A round radish slice is shown hovering above the bowl of humus, the radish slice has been dipped into the bowl of hummus and now contains a spoonful portion of green humus.



Tips for Freezing Hummus:

The issue with freezing hummus is that it can easily dry out. To solve that, simply add a thin layer of olive oil on top before freezing! Also be sure to use a container with an airtight lid. Once the it defrosts, the oil olive can easily be incorporated into the hummus itself. Of, if you prefer, you can drain it off the top.

We like to freeze our extra green humus in freezer-safe wide-mouth mason jars (like these 1/2 pint or these pint jars) rather than a classic hummus container that is more wide and shallow. Less surface area means less air exchange (and potential dry out), and also less oil that needs to be used to coat the surface.


A half pint jar is shown full of the greatest green humus recipe. Olive oil has been added to the top of the humus so it will float on top to protect it from drying out once it is frozen in this fashion.


Time to get dippin’!


I hope you love this super green hummus recipe as much as we do! Be sure to come back and let us know with a review. Please feel free to ask any questions, and spread the love by sharing this recipe.


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5 from 2 votes

Greatest Green Hummus Recipe

If you’re looking for a stellar homemade green hummus recipe, then you’ve come to the right place! Come dig in (dip in?) to some of the Greatest Green Hummus around. It is easy to make, and bursting with flavor, protein, and super green vitamins and minerals.
Prep Time25 mins
Course: Dressing, Party Food, Sauce, Side Dish, Snack
Keyword: Chickpea hummus, Green hummus, Hummus, Vegan, Vegan hummus

Ingredients

  • 1 15-ounce can Chickpeas (aka garbanzo beans), drained and rinsed
  • 1/4 cup Tahini (sesame seed butter)
  • 1/4 cup Italian parsley (sub with cilantro depending on preference)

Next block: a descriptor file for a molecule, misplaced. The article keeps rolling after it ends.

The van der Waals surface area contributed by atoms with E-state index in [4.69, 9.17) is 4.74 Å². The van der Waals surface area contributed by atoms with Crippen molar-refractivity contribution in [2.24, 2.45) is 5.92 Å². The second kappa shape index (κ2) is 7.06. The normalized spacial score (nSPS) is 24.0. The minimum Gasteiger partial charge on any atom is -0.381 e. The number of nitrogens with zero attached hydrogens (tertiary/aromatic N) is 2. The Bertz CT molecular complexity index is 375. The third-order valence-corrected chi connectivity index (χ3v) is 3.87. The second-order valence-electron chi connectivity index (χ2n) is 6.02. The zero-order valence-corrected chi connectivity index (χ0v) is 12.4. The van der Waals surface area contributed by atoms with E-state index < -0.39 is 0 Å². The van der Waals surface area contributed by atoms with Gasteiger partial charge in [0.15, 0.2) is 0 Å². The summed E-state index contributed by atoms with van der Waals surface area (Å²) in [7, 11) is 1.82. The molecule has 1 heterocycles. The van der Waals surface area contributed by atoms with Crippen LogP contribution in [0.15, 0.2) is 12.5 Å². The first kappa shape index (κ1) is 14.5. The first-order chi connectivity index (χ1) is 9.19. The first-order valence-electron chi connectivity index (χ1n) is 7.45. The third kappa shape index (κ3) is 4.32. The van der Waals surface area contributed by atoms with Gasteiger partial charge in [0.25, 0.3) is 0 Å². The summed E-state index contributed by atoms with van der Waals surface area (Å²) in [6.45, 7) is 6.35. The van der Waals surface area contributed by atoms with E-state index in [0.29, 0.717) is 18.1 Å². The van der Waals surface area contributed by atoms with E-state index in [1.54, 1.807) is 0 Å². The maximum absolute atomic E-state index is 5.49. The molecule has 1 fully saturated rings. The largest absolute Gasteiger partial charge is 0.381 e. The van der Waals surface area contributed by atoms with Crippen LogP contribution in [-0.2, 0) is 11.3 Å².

• 1 cup Super greens of choice (a packed cup of raw greens) such as kale, arugula, and/or spinach. Basil is welcome if available! Remove tough stems.
  • 1/4 cup Chives or green onion, chopped
  • 1/4 cup Lemon juice, fresh-squeezed (reserve zest for serving if desired)
  • 1/4 cup Olive oil, plus a drizzle for serving or freezing
  • 1-2 cloves Fresh garlic (peeled) – depending on your affinity for garlic
  • 1/4 tsp Cumin
  • 1/2 tsp Sea salt (or more, to taste)
  • Dash of black pepper
  • Possibly a small splash of water during blending

Instructions

  • Combine all of the above-listed ingredients in a food processor or high-powered blender (such as a Vitamix) and pulse/blend until combined. 
  • You may need to stop your blender or food processor a few times to stir it as you go. If you’re using a Vitamix, grab the tamper tool.
  • Don’t add any water to your green hummus until you blend everything else first. Then, if it seems still seems too thick, slowly add just a tablespoon or two of water at a time, blend, and re-assess.
  • Do a taste-test after mixing but before calling the green hummus “done”. Add more salt, pepper, or other seasonings if desired.
  • Serve your lusciously-green hummus in a bowl with your favorite dip-able items. I like to add an extra drizzle of olive oil over the top, along with a pinch of diced chives. You could also add pine nuts, lemon zest, or even dried chickpeas! It is also excellent with a sprinkle of  “everything but the bagel seasoning” on top.
  • Store in an air-tight container in the refrigerator, and use within 5-7 days.*

Notes

*Freezing hummus:
To prevent hummus from drying out, add a thin layer of olive oil on top before freezing! Also be sure to use a container with an airtight lid. Once the it defrosts, the oil olive can easily be incorporated into the hummus itself. Of, if you prefer, you can drain it off the top.
We like to freeze our extra green humus in freezer-safe wide-mouth mason jars (like 1/2 pint or pint jars) rather than a wide and shallow container. Less surface area means less air exchange (and potential dry out), and also less oil that needs to be used to coat the surface.